- Companies that increase payouts regularly demonstrate that they can produce steady and reliable income for their investors
- Home Depot is positioned to continue sending dividend checks to retirees
- Apple is one of the most cash-rich companies in the world, with a lot of room for further payout hikes
The past three years have been rather difficult for income-focused investors looking to earn stable, reliable gains in the stock market. First was a pandemic-triggered market crash, then the highest inflation in four decades that pushed markets into bear territory, and now the word recession terrifies everyone.
But despite the numerous macroeconomic pressures, there are still reasonable ways to add stability to your portfolio. One proven way to secure growing income is to buy quality dividend-growth stocks.
Companies that historically increase their quarterly cash payouts demonstrate that they can produce steady and reliable income for their investors during good times, downturns, and recessions.
Such stocks also offer an excellent means for beating inflation. Unlike bonds that pay fixed principal and interest payments, these companies provide a regular pay raise in the shape of dividends to boost your spending power. You can use that cash to reinvest and buy more shares or to meet your monthly expenses.
Below, we have compiled a list of three low-risk, high-quality names suitable for a long-term retirement portfolio.
1. Home Depot
- 5-Year Average Dividend Growth Per Share: 19.4%
- Dividend Yield: 2.44%
- Payout Ratio: 45%
Home Depot (NYSE: HD ) is in the perfect position to continue sending dividend checks to retirees. The home-improvement retailer, in recent years, invested heavily to prepare itself for the e-commerce onslaught and changing consumer behavior.
The stock currently offers a good entry point after losing 25% of its value this year.
Before the deadly pandemic hit, the Atlanta-based chain had completed an $11-billion restructuring plan to modernize its stores, upgrade digital options, and enhance offerings for its key trade customers.
Armed with these upgrades, Home Depot should remain in a growth cycle, especially when factors such as a hot real estate market and the changing ways people use their homes are fueling home-furnishing and improvement products.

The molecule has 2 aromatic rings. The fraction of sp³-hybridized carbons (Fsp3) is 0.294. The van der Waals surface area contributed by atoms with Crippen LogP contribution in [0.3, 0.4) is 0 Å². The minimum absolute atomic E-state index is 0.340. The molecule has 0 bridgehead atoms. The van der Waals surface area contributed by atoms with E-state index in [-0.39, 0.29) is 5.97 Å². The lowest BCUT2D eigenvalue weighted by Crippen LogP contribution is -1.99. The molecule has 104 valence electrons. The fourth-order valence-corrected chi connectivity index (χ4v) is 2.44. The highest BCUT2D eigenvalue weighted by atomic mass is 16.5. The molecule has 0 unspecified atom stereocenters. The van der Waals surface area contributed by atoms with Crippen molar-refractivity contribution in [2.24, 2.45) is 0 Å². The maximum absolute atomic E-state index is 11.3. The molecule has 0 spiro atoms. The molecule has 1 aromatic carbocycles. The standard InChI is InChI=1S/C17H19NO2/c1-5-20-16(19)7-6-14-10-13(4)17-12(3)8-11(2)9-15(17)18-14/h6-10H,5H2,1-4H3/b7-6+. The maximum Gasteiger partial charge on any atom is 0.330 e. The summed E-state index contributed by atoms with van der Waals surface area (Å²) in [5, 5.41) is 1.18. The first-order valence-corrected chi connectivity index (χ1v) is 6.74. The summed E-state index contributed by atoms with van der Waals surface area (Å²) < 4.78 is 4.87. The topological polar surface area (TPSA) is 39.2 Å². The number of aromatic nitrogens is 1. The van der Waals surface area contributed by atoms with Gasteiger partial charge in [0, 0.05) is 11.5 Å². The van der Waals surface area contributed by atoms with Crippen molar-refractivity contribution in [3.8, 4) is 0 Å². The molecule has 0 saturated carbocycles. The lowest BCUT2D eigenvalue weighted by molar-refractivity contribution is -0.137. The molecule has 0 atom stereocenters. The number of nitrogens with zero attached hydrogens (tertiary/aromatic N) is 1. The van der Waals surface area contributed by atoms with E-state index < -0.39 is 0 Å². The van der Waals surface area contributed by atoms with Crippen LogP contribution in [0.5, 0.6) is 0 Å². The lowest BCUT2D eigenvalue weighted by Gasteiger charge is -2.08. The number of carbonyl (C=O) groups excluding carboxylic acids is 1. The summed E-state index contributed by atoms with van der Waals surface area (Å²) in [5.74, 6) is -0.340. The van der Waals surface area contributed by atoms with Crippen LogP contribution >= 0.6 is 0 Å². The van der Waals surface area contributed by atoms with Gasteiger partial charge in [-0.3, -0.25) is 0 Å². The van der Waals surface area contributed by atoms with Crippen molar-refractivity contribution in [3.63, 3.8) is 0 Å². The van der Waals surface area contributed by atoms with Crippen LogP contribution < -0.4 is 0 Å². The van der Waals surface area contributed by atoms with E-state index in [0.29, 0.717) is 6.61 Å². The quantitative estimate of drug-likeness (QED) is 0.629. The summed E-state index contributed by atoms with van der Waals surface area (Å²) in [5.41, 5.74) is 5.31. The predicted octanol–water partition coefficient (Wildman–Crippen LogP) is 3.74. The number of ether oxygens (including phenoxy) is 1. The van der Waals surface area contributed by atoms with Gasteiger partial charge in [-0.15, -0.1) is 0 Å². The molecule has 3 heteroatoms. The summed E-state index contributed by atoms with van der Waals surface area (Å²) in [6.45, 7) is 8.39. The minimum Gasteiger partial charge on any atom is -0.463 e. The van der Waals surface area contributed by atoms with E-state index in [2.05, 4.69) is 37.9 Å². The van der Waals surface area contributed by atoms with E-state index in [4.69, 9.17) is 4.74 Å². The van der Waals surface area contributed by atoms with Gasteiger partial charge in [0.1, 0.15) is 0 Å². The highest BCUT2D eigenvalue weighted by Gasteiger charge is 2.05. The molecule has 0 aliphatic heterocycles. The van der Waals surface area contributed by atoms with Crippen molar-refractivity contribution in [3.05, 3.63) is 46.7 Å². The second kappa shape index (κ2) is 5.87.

The company is also a reliable dividend payer. Over the past five years, its quarterly dividend, on average, has expanded 19% per year. With an annual dividend yield of 2.44%, the company pays $1.9 quarterly per share.
- 5-Year Average Dividend Growth: 10%
- Dividend Yield: 0.54%
- Payout Ratio: 14.7%
Apple Inc (NASDAQ: AAPL ) is another large-cap stock that pays regular dividends with a very stable outlook. The iPhone maker’s cash and cash equivalents stockpile currently sits at nearly $180 billion, with only $14 billion in dividend expenses for each of the last three years.
Apple stock is just 4% lower for the year, while the tech-heavy
declined more than 15% during the same period.
With a payout ratio of just 14%, the Cupertino, California-based Apple has much room to continue providing income in both good and bad times through a powerful combination of increasing dividends and share buybacks. Over the past five years, Apple hiked its dividend by almost 10% yearly.
Moreover, in recent years Apple has been the biggest re-purchaser of its shares among companies listed on the S&P 500 . The smartphone, personal computer, and wearables maker spent $85.5 billion to repurchase shares and $14.5 billion on dividends in its fiscal 2021, which ended in September.
This strength, along with solid earnings , is one of the main reasons Apple shares have remained less volatile in the current selloff of high-growth names.
- 5-Year Average Dividend Growth: 19%
- Dividend Yield: 0.7%
- Payout Ratio: 21%
The global payment giant Visa (NYSE: V ) is another solid pick for retirees who want to invest in less risky companies with a reliable dividend history. Visa has raised its annual payout for 13 straight years and has a lot of cash to continue making hikes comfortably.
Just in the past five years, Visa’s dividend per share growth, on average, has been close to 20% each year. During that period, the stock returned 112%, more than double what S&P 500 delivered.
As the travel economy recovers from the pandemic-related shock, Visa is in a great position to benefit from its massive economic moat. Visa is the largest payment processing network in the world. It has more than 100 million merchants worldwide, with more than $13 trillion in transactions going through its system in 2021.
Disclosure: The writer owns shares of Apple and Home Depot
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